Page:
Currently most of the route is shared with vehicles, while some of the roads are low traffic volume roads they can be busy during commuting times in the morning and evening. Cycle paths would be needed along parts of the route.
Why connect the canals? Tourists, Commuters, safe routes to schools
It would benefit local residents who would be able to make their safer journeys to schools and shops and go for a coffee in a safe manner. It would allow more people to choose to cycle and walk to work in the many large organisations such as Intel at one end and Hewlett Packard in the middle of the route.
One of the main reasons for the connection would be to increase tourism and generate revenue for the local and wider economy in Celbridge which would benefit many of the local cafes and restaurants.
It is estimated that cycling tourism generates €44 billion across the EU. Ireland is on the cusp of completing some of its major greenway routes and these routes could eventually be connected and integrated into a greenway network across the country. This will make Ireland in a few years a more desirable destination for active travel holiday makers.
The opportunity for tourism is quite significant if we consider Celbridge as your base during your stay and holiday. International tourists and local day trippers could take a train to Hazelhatch or Leixlip Louisa bridge and cycle into Celbridge with its many fine restaurants and pubs. From Dublin.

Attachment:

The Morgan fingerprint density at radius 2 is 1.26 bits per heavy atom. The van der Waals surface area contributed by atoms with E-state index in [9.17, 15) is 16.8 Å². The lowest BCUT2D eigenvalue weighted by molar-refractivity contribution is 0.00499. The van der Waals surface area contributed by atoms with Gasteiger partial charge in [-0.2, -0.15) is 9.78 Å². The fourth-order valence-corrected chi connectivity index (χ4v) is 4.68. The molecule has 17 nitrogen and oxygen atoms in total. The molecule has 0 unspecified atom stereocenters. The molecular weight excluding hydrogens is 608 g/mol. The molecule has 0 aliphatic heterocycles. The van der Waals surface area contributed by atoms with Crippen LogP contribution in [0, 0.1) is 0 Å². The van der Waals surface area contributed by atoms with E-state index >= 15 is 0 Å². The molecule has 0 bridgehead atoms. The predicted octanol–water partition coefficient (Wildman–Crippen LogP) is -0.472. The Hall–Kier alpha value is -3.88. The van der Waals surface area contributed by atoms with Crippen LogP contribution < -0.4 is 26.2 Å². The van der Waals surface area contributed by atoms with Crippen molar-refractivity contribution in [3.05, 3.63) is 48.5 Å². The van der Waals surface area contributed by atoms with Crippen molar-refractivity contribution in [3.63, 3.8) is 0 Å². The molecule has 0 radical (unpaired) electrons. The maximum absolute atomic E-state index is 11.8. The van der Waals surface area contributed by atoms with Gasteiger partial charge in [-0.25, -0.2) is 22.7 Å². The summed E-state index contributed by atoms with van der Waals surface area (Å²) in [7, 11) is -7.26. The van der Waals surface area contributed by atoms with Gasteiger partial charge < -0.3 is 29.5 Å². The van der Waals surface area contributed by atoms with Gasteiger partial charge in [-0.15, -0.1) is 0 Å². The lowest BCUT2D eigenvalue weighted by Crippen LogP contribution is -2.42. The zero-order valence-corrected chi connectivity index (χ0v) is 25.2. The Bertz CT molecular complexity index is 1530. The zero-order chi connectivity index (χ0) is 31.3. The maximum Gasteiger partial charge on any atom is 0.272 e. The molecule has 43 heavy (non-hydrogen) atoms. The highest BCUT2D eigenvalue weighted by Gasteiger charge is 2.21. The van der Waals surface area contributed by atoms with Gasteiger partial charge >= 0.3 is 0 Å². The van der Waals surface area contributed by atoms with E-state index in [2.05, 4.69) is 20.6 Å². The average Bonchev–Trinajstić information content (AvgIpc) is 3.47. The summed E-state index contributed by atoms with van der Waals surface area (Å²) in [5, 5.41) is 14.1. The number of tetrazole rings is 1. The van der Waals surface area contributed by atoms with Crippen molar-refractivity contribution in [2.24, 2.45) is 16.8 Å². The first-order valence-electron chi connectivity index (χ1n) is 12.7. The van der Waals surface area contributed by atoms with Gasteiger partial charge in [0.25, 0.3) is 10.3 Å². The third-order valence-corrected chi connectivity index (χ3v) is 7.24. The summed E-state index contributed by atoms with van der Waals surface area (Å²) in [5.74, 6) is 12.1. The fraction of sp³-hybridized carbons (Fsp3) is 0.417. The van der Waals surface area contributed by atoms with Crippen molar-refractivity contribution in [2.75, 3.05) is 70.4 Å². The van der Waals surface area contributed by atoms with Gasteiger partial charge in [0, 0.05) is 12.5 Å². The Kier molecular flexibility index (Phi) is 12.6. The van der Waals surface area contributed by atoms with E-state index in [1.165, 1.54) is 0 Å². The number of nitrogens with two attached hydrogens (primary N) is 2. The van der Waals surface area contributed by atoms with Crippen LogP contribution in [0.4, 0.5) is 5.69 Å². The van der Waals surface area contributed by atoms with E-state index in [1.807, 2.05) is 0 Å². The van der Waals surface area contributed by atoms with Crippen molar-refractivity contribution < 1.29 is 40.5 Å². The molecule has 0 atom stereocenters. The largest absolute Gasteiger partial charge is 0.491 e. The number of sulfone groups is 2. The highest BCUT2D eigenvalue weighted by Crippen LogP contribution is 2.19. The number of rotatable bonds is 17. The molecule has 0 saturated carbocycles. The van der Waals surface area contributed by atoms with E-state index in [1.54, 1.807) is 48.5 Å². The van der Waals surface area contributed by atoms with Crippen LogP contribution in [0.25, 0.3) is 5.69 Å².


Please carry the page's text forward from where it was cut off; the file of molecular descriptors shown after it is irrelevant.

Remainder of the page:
It would take a good day of cycling at a slow pace along the Royal Canal to get to Louisa Bridge and the last part of the Journey into Celbridge would take another approximately 20 minutes .
Local and nearby tourist attractions could offer people options for things to do on a longer stay such as Castletown House, Rye River Brewery, Arthur’s Way-Guinness trail, wonderful barn, and Ballykellys mills in Monasterevin
Any thoughts or suggestions for the route or alterative routes? Make sure to leave a comment below.